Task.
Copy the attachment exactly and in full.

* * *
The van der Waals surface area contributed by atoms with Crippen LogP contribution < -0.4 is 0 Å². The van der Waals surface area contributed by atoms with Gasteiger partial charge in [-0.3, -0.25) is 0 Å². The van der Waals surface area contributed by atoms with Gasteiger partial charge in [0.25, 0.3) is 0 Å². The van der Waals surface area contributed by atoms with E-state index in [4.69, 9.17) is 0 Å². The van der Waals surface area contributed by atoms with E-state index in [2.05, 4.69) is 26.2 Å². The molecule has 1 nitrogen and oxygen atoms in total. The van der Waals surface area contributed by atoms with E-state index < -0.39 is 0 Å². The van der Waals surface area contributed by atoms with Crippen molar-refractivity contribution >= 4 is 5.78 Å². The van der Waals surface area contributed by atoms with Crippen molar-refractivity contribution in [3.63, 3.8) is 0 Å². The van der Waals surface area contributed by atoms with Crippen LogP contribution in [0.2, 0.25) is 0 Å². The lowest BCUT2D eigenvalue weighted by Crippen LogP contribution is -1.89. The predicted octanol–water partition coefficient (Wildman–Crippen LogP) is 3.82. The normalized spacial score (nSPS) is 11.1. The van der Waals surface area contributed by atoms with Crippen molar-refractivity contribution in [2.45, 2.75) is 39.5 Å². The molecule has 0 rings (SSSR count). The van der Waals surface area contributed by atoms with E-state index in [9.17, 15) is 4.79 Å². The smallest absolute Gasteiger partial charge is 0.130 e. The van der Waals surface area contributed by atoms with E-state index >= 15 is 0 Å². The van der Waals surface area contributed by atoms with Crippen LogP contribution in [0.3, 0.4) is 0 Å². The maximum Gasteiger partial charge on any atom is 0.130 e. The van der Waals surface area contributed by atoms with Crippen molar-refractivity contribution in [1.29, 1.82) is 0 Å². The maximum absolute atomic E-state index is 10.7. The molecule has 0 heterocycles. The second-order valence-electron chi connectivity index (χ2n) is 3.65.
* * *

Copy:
The van der Waals surface area contributed by atoms with Crippen LogP contribution < -0.4 is 0 Å². The van der Waals surface area contributed by atoms with Gasteiger partial charge in [-0.3, -0.25) is 0 Å². The van der Waals surface area contributed by atoms with Gasteiger partial charge in [0.25, 0.3) is 0 Å². The van der Waals surface area contributed by atoms with E-state index in [4.69, 9.17) is 0 Å². The van der Waals surface area contributed by atoms with E-state index in [2.05, 4.69) is 26.2 Å². The molecule has 1 nitrogen and oxygen atoms in total. The van der Waals surface area contributed by atoms with E-state index < -0.39 is 0 Å². The van der Waals surface area contributed by atoms with Crippen molar-refractivity contribution >= 4 is 5.78 Å². The van der Waals surface area contributed by atoms with Crippen molar-refractivity contribution in [3.63, 3.8) is 0 Å². The van der Waals surface area contributed by atoms with Crippen LogP contribution in [0.2, 0.25) is 0 Å². The lowest BCUT2D eigenvalue weighted by Crippen LogP contribution is -1.89. The predicted octanol–water partition coefficient (Wildman–Crippen LogP) is 3.82. The normalized spacial score (nSPS) is 11.1. The van der Waals surface area contributed by atoms with Crippen molar-refractivity contribution in [2.45, 2.75) is 39.5 Å². The molecule has 0 rings (SSSR count). The van der Waals surface area contributed by atoms with E-state index in [9.17, 15) is 4.79 Å². The smallest absolute Gasteiger partial charge is 0.130 e. The van der Waals surface area contributed by atoms with E-state index >= 15 is 0 Å². The van der Waals surface area contributed by atoms with Crippen LogP contribution in [0.3, 0.4) is 0 Å². The maximum Gasteiger partial charge on any atom is 0.130 e. The van der Waals surface area contributed by atoms with Crippen molar-refractivity contribution in [1.29, 1.82) is 0 Å². The maximum absolute atomic E-state index is 10.7. The molecule has 0 heterocycles. The second-order valence-electron chi connectivity index (χ2n) is 3.65.